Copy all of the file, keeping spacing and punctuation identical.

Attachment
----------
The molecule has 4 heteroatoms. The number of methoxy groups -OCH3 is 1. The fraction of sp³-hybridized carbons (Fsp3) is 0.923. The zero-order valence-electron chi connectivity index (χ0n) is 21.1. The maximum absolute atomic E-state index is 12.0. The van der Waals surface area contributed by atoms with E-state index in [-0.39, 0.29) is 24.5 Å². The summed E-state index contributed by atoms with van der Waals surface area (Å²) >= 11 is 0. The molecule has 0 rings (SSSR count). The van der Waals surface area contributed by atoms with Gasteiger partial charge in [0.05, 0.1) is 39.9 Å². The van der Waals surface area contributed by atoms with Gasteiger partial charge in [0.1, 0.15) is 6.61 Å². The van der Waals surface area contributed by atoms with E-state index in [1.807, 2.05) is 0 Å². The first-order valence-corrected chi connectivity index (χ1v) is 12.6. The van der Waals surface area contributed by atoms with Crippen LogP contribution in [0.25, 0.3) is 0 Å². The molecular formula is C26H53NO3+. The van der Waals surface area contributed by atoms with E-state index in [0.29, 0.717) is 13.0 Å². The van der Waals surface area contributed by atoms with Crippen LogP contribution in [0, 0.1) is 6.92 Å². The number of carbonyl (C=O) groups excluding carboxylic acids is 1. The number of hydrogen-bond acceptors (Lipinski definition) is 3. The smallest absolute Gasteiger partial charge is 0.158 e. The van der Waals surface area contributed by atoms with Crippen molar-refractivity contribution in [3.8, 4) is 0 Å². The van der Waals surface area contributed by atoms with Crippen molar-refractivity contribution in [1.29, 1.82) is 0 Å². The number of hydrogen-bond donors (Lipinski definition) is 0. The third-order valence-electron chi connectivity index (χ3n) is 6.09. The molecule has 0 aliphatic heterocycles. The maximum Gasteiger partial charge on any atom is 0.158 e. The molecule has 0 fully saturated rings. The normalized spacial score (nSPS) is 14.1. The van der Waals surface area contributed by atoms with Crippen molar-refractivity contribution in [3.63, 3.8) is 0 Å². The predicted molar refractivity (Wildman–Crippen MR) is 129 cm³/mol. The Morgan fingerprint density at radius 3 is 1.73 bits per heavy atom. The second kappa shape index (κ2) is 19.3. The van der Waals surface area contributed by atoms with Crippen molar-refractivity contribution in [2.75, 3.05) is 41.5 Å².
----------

The molecule has 4 heteroatoms. The number of methoxy groups -OCH3 is 1. The fraction of sp³-hybridized carbons (Fsp3) is 0.923. The zero-order valence-electron chi connectivity index (χ0n) is 21.1. The maximum absolute atomic E-state index is 12.0. The van der Waals surface area contributed by atoms with E-state index in [-0.39, 0.29) is 24.5 Å². The summed E-state index contributed by atoms with van der Waals surface area (Å²) >= 11 is 0. The molecule has 0 rings (SSSR count). The van der Waals surface area contributed by atoms with Gasteiger partial charge in [0.05, 0.1) is 39.9 Å². The van der Waals surface area contributed by atoms with Gasteiger partial charge in [0.1, 0.15) is 6.61 Å². The van der Waals surface area contributed by atoms with E-state index in [1.807, 2.05) is 0 Å². The first-order valence-corrected chi connectivity index (χ1v) is 12.6. The van der Waals surface area contributed by atoms with Crippen LogP contribution in [0.25, 0.3) is 0 Å². The molecular formula is C26H53NO3+. The van der Waals surface area contributed by atoms with E-state index in [0.29, 0.717) is 13.0 Å². The van der Waals surface area contributed by atoms with Crippen LogP contribution in [0, 0.1) is 6.92 Å². The number of carbonyl (C=O) groups excluding carboxylic acids is 1. The number of hydrogen-bond acceptors (Lipinski definition) is 3. The smallest absolute Gasteiger partial charge is 0.158 e. The van der Waals surface area contributed by atoms with Crippen molar-refractivity contribution in [3.8, 4) is 0 Å². The van der Waals surface area contributed by atoms with Crippen molar-refractivity contribution in [1.29, 1.82) is 0 Å². The number of hydrogen-bond donors (Lipinski definition) is 0. The third-order valence-electron chi connectivity index (χ3n) is 6.09. The molecule has 0 aliphatic heterocycles. The maximum Gasteiger partial charge on any atom is 0.158 e. The molecule has 0 fully saturated rings. The normalized spacial score (nSPS) is 14.1. The van der Waals surface area contributed by atoms with Crippen molar-refractivity contribution in [3.63, 3.8) is 0 Å². The predicted molar refractivity (Wildman–Crippen MR) is 129 cm³/mol. The Morgan fingerprint density at radius 3 is 1.73 bits per heavy atom. The second kappa shape index (κ2) is 19.3. The van der Waals surface area contributed by atoms with Crippen molar-refractivity contribution in [2.75, 3.05) is 41.5 Å².